Bite of Reality teaches seniors about financial life after high school


During Bite for Reality, Danny Liu visits the day care booth to purchase various child care needs. Photo by Morgan Hawkins

Seniors gathered into the small gym Jan. 24. to undergo a financial simulation called Bite of Reality. Students were separated into three groups to attend during first, second or third block. The simulation started with participants downloading the Bite of Reality app for their smartphones. After entering a password, each student was randomly assigned a job, spouse and child. The goal was to visit each of the eight stations, which included things like utilities, housing and transportation, buy required items varying in quality and price, and have $100 left at the end.

“I was a social worker who made around $3,000 each month, and my husband made $2,000 each month so I was in pretty good shape. I had a 2-year-old son named Noah as well. I felt really prepared for the simulation because of my entrepreneurship and Living on Your Own classes, so at the end I still had $2,000 left,” Madie Ely said.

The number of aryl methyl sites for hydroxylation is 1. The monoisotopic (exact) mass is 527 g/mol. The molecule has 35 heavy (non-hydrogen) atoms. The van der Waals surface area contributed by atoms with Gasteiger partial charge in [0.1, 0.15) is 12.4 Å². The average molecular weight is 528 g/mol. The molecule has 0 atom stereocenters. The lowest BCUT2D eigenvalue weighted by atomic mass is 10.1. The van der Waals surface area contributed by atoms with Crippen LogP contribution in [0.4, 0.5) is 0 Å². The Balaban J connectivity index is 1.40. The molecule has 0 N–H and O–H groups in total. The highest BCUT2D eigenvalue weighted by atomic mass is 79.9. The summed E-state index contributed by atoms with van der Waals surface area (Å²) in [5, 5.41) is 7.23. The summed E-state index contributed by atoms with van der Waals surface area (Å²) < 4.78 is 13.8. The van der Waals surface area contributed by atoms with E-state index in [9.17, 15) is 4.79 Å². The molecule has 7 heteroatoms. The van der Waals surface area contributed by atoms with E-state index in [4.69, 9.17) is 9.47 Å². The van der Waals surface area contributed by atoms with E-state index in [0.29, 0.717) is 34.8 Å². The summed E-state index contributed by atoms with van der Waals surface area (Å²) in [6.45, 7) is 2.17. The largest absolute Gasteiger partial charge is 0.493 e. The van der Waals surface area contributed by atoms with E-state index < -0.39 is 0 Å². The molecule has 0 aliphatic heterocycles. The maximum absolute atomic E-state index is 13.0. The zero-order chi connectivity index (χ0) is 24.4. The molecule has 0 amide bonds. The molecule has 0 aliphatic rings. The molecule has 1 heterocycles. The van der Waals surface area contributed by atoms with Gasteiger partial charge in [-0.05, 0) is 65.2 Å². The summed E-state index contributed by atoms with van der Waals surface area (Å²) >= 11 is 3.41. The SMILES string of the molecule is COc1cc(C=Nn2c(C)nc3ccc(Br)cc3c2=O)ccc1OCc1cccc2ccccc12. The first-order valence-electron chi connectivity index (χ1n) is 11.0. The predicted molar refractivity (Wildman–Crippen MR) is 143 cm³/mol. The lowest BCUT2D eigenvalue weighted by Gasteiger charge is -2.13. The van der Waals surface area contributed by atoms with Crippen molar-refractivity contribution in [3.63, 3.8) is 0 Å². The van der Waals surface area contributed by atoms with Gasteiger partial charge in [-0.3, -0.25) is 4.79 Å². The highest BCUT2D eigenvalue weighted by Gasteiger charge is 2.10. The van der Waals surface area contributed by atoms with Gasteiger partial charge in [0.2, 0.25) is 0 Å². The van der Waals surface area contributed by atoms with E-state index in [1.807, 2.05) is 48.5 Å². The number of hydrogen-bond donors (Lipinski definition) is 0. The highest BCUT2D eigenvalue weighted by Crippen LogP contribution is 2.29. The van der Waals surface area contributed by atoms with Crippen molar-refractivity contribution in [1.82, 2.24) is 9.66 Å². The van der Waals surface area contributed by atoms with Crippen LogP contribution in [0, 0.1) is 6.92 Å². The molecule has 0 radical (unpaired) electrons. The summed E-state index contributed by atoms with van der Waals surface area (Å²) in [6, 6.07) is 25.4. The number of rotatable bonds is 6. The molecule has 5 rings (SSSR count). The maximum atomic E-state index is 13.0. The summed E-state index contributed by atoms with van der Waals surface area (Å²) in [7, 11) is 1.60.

Over 20 volunteers from the community worked the stations, acting as salesmen to persuade each student into buying higher-priced items, leading some close to debt.

“I ended with everything I needed but only had $71 left and I had to change my cars and house so I didn’t go negative,” Evan Mansfield said.

When getting close to exceeding their budgets, students had to visit the credit union for advice on which items to return.

“The credit union was really helpful. One of the main guys talked to me and we went over what I got and he gave me suggestions on what to change so that I can be within my budget,” Mansfield said.

This program was run by the Richard Myles Johnson Foundation, working with local Schools Financial Credit Union and help from Mr. Brian Pointer.

“It was designed to fill a gap in the education system. Hopefully it opened seniors’ eyes to what life is like and helped them be better prepared to take on responsibilities. I wish to bring it back year after year to help students,” Pointer said.

During the first session, a local news station came to interview and document the event.

KCRA 3 News came in while we were doing the simulation and started filming. They walked around and interviewed many students, volunteers and Mr. Pointer. It made everything feel more important,” Ely said.

After the event, gift cards to Starbucks, Subway and iTunes were raffled off and student then returned to class.

Mansfield said, “This simulation showed me to put big important things first over things like entertainment and super expensive clothes. It also showed me not to give into people trying to sell me overpriced things and talk with family before buying things like special trips or expensive cars.”